In Europe, Students Research Old London, Roman Concrete Mysteries

Office of CommunicationsAcademics, College of Professional Schools

Using summer research grants to study primary sources, undergraduates Shaili Patel and Taylor Davidson analyzed early London architecture and the stuff that made Roman buildings endure.
By Shaili Patel and Taylor Davidson

October 22, 2014

This summer, two Norwich University architecture students researched intriguing historic puzzles in London and Italy.

Undergraduate architecture and history major Shaili Patel, a rising junior, researched the influence of Enlightenment philosophies on London city planning through the work of Christopher Wren and John Gwynn, luminaries of 17th and 18th century architecture.

Patel visited the English capital to study and analyze primary sources, most of which were original engravings of city maps and plans designed by Wren and Gwynn. At the same time, she experienced modern London; in many ways the opposite of the rational London proposed by the gentleman architects she studied.

Her research culminated in an in-depth paper with visual analysis of the plans and texts she studied. Patel plans to submit her paper for presentation at the Phi Alpha Theta (the national history honor society) undergraduate research conference.

“Wren presented a visual theory with his plans, while Gwynn took the theory and made it a practical application of the rationalism of the Enlightenment that is evident in the London of today,” Patel says. Consequently, more of Gwynn’s ideas are present in present-day London.

Roman Concrete

While Roman ruins are also present in London, undergraduate architecture student and rising junior Taylor Davidson traveled to Italy this summer to research the applications of Roman concrete and related designs as part of a Norwich University Summer Research Fellowship.

His research, entitled “Concrete: Looking at the Old to Improve the New,” looks for practical techniques that can be taken from Imperial Roman concrete and applied to modern construction.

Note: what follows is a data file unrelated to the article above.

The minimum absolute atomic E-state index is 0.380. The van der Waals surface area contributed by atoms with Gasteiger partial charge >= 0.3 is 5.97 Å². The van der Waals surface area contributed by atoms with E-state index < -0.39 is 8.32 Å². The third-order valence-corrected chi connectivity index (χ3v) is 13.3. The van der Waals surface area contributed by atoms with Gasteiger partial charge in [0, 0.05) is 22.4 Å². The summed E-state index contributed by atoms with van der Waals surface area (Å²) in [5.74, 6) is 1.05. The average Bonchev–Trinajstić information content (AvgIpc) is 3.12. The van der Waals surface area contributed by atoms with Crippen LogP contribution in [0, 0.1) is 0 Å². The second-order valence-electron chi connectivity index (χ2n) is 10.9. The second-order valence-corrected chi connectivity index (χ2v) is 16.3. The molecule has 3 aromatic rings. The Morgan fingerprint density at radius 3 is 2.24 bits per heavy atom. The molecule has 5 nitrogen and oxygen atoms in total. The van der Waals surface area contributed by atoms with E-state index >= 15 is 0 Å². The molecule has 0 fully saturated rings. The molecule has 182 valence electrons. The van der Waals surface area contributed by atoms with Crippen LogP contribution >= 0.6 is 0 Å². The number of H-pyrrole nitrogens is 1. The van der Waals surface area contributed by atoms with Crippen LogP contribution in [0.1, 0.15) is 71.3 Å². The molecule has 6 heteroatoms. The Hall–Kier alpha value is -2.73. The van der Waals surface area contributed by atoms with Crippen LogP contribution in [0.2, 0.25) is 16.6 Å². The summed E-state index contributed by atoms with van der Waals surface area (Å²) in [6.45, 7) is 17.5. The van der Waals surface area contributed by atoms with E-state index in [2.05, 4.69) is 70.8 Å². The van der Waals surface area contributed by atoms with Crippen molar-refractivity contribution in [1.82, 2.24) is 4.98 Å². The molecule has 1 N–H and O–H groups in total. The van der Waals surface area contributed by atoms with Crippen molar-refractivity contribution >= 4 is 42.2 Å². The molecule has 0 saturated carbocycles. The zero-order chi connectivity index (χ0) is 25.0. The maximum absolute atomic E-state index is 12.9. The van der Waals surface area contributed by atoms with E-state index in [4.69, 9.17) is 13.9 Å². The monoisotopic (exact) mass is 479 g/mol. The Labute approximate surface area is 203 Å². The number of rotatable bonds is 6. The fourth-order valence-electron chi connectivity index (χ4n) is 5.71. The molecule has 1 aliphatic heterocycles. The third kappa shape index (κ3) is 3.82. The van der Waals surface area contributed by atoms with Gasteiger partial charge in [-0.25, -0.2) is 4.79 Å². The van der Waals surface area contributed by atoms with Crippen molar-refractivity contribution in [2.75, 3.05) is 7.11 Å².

“The longevity of these structures, such as the Pantheon and Coliseum in Rome, stand as a testament to the success of Imperial Rome’s concrete and design,” Davidson says.

“If we can apply some of the techniques that proved successful in Rome, perhaps we can increase the structural longevity of our own concrete, thereby reducing costs and CO2 emissions … from concrete production.”

Davidson visited Rome and Pompeii to examine remaining examples of Roman concrete. He spent weeks documenting and examining structures to extrapolate techniques and material use that contributed to the longevity of the structures.

“Rome is a treasure of architectural wealth. The fact that these buildings, some of which are more than 2,000 years old, remain standing provides us with the richest source for examining and understanding the past,” Davidson said.

Davidson documented sites using notes, detailed drawings and detailed photographs of each site he visited, all of which contribute to his culminating research paper.
These ancient Roman architectural structures preserve a record of invaluable information about the civilization from which they arose.

Davidson hopes to answer why modern structures have such a comparatively short lifespan, a problem that faces contemporary architects, builders and society overall.
Deducing the key techniques and designs from ancient Roman can inform the construction of the future, he says. It may be possible to create structures that endure beyond what we now consider the acceptable lifespan of a building.